Sunday, March 18, 2012

Rethink: Treasure

The word "money" is thought to come from a temple in Rome called Iuno Moneta. The first word is the name of the goddess Juno and the second word either comes from the Latin for "remind, warn or instruct" or from the Greek for "unique," a title for Juno. The oldest coins have been found in a Greek temple in Ephesus. And these coins may in fact be badges issued by the priests of the Temple to Artemis. So from its beginning the story of money is entwined with that of religion.

When business dealings became too complicated to be handled by barter, money was introduced. In China shells were used as money. In the West the value of the coin was determined by the metal it was made from and the weight of the coin. But eventually making money symbolic of certain values made more sense. People would agree on how much a good or service was worth in terms of money, making it possible to equate quite different things, like a certain amount of work with a specific amount of buying power of goods from a distant land. And because we are given money for using our time and talents, money tells us how society values our time and talent. It also shows how much we value the stuff we use money for.

This leads to some interesting juxtapositions. We pay entertainers and professional athletes a lot more than we pay police officers, or teachers or nurses or soldiers. Yet most people would agree that the work done by those in the public service professions is of more value to society. Why don't we pay the people who keep us safe, teach our children, or help us heal better? That's a question for economists to ponder. The point I'm getting at is that there is no direct connection between the worthiness of the work a person does or his personal worth and the money he has. The hardest working teacher in the world will never make anywhere near what a major movie star will. And as we've seen, the sleeziest operator on Wall Street, even after nearly wrecking his company, will get bonuses that amount to more than the most honest cop will make in his whole career.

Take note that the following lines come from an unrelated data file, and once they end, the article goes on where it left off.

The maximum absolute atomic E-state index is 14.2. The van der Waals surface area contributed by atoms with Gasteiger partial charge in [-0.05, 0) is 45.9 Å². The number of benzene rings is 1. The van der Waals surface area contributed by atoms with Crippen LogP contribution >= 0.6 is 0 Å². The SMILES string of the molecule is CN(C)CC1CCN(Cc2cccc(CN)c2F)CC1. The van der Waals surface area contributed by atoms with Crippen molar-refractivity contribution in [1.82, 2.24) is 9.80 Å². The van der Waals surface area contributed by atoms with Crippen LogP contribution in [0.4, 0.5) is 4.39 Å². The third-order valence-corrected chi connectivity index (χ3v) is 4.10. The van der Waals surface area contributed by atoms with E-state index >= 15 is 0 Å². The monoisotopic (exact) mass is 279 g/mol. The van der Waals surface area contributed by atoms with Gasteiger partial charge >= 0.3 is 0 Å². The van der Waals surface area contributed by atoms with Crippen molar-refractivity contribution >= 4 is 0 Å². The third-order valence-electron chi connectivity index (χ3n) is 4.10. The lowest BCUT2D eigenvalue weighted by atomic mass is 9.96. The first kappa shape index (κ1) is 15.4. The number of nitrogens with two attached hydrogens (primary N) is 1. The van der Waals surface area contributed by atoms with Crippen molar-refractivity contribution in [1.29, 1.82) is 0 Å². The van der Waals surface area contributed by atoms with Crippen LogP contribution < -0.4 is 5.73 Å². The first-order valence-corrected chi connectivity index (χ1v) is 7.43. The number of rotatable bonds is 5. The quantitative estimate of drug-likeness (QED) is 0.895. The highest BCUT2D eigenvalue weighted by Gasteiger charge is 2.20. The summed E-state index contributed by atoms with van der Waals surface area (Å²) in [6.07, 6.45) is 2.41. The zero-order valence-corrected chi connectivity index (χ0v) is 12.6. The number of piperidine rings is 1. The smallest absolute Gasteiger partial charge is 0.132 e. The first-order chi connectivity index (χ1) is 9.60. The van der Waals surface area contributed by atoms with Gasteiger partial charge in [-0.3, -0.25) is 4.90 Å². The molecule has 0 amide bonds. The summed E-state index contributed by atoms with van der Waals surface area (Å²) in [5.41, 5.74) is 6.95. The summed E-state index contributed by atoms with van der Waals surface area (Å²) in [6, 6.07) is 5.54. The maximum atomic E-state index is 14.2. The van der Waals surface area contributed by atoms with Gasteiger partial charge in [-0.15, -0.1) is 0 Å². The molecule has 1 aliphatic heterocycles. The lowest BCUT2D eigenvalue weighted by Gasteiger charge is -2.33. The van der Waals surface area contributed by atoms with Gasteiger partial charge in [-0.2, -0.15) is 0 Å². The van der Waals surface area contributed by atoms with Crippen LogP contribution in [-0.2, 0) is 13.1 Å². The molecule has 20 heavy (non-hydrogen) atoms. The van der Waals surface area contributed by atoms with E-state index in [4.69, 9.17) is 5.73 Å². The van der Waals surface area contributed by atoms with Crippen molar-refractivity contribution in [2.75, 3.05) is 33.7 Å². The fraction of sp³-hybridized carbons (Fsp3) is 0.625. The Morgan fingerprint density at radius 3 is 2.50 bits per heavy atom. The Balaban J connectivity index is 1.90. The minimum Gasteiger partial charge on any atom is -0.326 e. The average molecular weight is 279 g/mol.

And very few of those who are rich got to that state without some help or advantages. How many millionaires are ugly, handicapped, non-white, female, and not related to or connected to other rich or powerful men who could give them a start and advice? True rags to riches stories are rare.

The prophets and the psalmists were not oblivious to the incongruity of wealth and virtue in this world. Jeremiah asks God, "Why does the way of the wicked prosper?" The writer of Psalm 73 admits to envying the wicked until he sees how precarious their position is. The writer of Psalm 37 concludes, "Better is the little of the righteous than the abundance of many wicked."

But by Jesus' day popular thought held that wealth was a blessing from God, specifically, a sign of his favor, and consequently poverty must be a punishment. So when Jesus said that it was easier for a camel to squeeze through the eye of a needle than for a rich man to get into heaven, even his disciples were shocked. "Then who can be saved?" they asked. Jesus' reply was that "for mortals it is impossible, but not for God; for God all things are possible." We all need God's grace.